What do submarines have to do with consoles such as the Xbox One? Well, the executive was talking about Xbox One’s online requirement, which has the system checking in every 24 hours. If the system fails that check, then the console will no longer work with games.
“When I thought about who’s really the most impacted, there was a person that said he [serves] on a nuclear sub — I don’t even know what it means to be on a nuclear sub,” said Mattrick. “I’ve got to imagine it’s not easy to get an Internet connection.”
Now, I don’t have the resources of Microsoft, but I was able to contact a U.S. Navy sailor to actually find out what it’s like to live at sea for months at a time and what the Xbox One’s daily online check-in requirement will mean for his downtime. The serviceman asked to remain anonymous.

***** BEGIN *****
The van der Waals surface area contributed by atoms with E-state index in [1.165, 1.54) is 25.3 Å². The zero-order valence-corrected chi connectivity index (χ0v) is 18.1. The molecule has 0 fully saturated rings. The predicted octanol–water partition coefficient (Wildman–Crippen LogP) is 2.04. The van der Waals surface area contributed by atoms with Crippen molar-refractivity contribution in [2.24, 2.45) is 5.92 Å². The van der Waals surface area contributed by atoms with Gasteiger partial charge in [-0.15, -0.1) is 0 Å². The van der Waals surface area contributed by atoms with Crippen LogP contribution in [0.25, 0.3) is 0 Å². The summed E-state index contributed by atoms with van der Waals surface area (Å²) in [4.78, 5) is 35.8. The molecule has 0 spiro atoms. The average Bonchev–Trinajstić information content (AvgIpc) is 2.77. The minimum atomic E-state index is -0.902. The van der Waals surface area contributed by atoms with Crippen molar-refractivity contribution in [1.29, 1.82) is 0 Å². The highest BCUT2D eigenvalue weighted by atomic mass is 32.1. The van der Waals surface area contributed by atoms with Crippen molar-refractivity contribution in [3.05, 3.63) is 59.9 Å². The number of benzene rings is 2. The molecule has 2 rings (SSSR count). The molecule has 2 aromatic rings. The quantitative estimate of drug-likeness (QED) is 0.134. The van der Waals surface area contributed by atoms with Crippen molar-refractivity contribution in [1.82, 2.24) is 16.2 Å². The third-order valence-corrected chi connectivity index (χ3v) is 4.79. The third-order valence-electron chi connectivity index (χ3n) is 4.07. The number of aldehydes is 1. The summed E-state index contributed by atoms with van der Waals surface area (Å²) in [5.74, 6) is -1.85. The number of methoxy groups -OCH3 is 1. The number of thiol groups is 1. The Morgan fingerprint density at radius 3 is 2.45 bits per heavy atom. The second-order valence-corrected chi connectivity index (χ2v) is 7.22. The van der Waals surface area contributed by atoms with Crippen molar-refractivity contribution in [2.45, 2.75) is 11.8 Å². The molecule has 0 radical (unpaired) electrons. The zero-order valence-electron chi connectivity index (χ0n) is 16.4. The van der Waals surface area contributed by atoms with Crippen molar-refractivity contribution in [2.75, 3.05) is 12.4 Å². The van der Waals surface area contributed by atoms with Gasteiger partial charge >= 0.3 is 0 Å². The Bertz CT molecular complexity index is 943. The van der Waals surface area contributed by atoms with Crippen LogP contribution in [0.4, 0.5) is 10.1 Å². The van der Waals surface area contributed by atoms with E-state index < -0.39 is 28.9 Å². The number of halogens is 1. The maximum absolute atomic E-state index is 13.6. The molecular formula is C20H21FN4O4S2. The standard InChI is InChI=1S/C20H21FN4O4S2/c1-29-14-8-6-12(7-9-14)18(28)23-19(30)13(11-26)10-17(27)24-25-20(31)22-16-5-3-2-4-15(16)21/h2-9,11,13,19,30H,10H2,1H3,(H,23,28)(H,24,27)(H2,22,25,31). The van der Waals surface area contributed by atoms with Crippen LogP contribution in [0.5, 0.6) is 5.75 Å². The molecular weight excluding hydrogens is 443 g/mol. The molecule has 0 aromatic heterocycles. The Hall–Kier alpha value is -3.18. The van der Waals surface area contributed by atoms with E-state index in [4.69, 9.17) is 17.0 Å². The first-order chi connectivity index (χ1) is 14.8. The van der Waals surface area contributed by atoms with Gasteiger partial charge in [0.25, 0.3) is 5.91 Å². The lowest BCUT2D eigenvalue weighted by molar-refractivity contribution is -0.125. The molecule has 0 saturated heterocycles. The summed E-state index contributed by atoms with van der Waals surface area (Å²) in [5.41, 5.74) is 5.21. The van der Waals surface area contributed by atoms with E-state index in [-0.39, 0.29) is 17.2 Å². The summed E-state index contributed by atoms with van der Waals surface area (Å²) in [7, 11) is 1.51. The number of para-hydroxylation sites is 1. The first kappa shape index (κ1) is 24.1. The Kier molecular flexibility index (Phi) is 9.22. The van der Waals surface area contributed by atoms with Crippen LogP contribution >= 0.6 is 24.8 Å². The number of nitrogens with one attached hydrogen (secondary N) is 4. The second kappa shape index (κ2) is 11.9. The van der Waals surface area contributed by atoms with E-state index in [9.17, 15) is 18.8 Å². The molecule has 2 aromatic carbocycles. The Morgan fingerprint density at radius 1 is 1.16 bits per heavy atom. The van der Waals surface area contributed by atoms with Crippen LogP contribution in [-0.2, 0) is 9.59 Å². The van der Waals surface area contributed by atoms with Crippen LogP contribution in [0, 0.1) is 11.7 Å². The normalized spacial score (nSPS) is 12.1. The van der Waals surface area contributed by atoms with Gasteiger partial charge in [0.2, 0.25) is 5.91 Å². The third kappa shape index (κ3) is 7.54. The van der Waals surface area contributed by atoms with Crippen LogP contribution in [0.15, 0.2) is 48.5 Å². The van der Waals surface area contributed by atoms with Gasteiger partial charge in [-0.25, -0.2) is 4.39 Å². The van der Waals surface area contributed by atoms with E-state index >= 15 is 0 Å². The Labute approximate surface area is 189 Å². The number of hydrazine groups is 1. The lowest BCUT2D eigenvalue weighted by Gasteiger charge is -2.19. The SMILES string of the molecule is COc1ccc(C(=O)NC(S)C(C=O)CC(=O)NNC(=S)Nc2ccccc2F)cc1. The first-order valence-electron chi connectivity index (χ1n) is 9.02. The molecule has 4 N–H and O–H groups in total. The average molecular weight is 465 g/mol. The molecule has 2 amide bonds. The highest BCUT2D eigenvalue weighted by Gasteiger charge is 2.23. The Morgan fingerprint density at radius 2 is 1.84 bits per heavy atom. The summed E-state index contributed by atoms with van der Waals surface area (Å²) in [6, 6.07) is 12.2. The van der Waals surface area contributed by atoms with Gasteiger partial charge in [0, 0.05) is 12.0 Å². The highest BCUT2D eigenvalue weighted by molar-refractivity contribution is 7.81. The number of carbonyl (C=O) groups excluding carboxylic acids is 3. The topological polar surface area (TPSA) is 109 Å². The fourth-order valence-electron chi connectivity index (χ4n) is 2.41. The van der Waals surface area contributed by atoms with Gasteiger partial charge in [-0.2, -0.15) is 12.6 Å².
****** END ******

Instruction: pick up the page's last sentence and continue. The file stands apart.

“Nothing should only be playable over the Internet,” the submariner told me. “We work all the time. Now, I work harder than most, but I check e-mail once a week and play games every few days. Mostly it’s Call of Duty or other shooters — which is hilarious to me — or sport games so that four people can play at once. But if you get lucky, you can play a campaign-based game. I like long open-world games that you can just do what you want. It’s relaxing, so if games require online, I would hate it.”
I told him about Mattrick’s comment and asked him if the consoles can connect to the Internet.
“Hell, no! Come on, man,” he told me. “We’re not on a cruise ship.”